People in the tourism industry, and friends, used to ask Greg “I Love the Gong” Binskin what on earth he was doing taking on the general manager’s job at Tourism Wollongong.
They couldn’t imagine why a successful tourism marketer would leave a job at a successful holiday destination like the Snowy Mountains ski resort of Thredbo to promote an industrial city like Wollongong.
That was 11 years ago. Greg took no notice because he could see what they couldn’t – the city’s enormous potential as a short-stay destination for the four million-strong Sydney market – and a genuine international tourism force in its own right.
“Friends used to ask me what on earth I was going to sell about the place. Now they think it is fantastic,” Greg once told me.
He could see that, with coastal scenery, beaches to die for and attractions like the Nan Tien Buddhist Temple, Wollongong had a story to tell international visitors, particularly from Asia.
These days, no-one questions Greg’s decision.
Wollongong is well and truly on the tourism map, and Greg is leaving his role as general manager of the city’s tourism body (recently renamed Destination Wollongong) to warm applause for a job well done.
He’ll be farewelled officially on Thursday, but I wanted to add a tribute to the many I am sure Greg is receiving from within the city and across the tourism industry.
He arrived in Wollongong in the middle of the five-year Wollongong Image Campaign, which ran from 1999-2004.
The campaign, funded by Wollongong City Council, was instigated after a series of depressing surveys showed that Wollongong had a poor image in the rest of Australia as a tourist destination. For example, a 1994 study by Tourism NSW had concluded: “The Illawarra excited little interest.
‘‘It was either unknown as a location ... or unappealing as a holiday destination ... due to its link with the industrial Wollongong and Port Kembla.”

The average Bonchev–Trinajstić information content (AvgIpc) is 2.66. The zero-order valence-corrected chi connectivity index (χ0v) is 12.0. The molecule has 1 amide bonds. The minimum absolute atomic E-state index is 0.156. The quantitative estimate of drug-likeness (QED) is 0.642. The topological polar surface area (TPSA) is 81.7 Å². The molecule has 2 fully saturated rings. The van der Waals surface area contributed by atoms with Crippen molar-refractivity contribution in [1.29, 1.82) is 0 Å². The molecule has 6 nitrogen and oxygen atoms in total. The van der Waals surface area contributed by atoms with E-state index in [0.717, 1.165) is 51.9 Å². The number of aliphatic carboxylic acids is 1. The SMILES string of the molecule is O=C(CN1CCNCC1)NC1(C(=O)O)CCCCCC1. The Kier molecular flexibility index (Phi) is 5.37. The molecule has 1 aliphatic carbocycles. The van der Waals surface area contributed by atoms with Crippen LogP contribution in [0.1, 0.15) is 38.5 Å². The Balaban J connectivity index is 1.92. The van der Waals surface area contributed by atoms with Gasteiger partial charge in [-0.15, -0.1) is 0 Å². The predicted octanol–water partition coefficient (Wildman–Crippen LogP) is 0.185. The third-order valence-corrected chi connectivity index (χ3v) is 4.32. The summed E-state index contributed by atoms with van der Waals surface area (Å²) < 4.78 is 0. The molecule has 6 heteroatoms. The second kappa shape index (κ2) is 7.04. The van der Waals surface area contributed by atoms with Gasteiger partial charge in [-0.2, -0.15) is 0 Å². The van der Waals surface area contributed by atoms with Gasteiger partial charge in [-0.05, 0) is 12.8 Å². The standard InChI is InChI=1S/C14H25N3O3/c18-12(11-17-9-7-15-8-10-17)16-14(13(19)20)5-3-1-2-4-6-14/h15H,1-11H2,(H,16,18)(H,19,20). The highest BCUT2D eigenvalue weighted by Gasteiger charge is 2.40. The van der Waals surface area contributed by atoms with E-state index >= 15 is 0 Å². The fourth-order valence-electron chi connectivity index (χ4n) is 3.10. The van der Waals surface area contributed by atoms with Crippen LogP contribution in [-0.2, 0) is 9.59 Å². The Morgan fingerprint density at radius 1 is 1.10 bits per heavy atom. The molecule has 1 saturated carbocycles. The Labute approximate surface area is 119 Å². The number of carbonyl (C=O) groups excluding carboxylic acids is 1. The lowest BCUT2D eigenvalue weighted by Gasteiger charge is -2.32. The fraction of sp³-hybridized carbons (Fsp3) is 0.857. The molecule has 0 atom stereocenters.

Things had improved by the time Greg arrived in 2001, but he still had a massive job to convince the rest of NSW – and Australia – what Illawarra residents already knew: that we have one of most beautiful stretches of coastline in the country, and a lifestyle that is hard to match.
He was prepared to stick his neck out, and as a result has had considerable success in markets previously considered unobtainable – like China, Hong Kong, Korea and India, using the Nan Tien Temple as a major drawcard.
During his tenure, five new hotels have opened in the city and the opening of Sea Cliff Bridge in 2005 gave him and his team a superb piece of tourism infrastructure, which they have exploited to the full with initiatives like Grand Pacific Drive.
The bridge is known around Australia and Grand Pacific Drive is marketed in 16 countries.
And while some dismissed Greg’s ‘‘We Love the Gong’’ campaign as a little corny, there is no denying its success.
Greg was awarded the Outstanding Contribution to Regional Tourism Award at the 2007 NSW Tourism Awards, for Excellence.
It was fitting recognition of his role in lifting the image of the city and building the tourism sector as an increasingly important economic force and employer of people.
Congratulations, mate, on a job well done.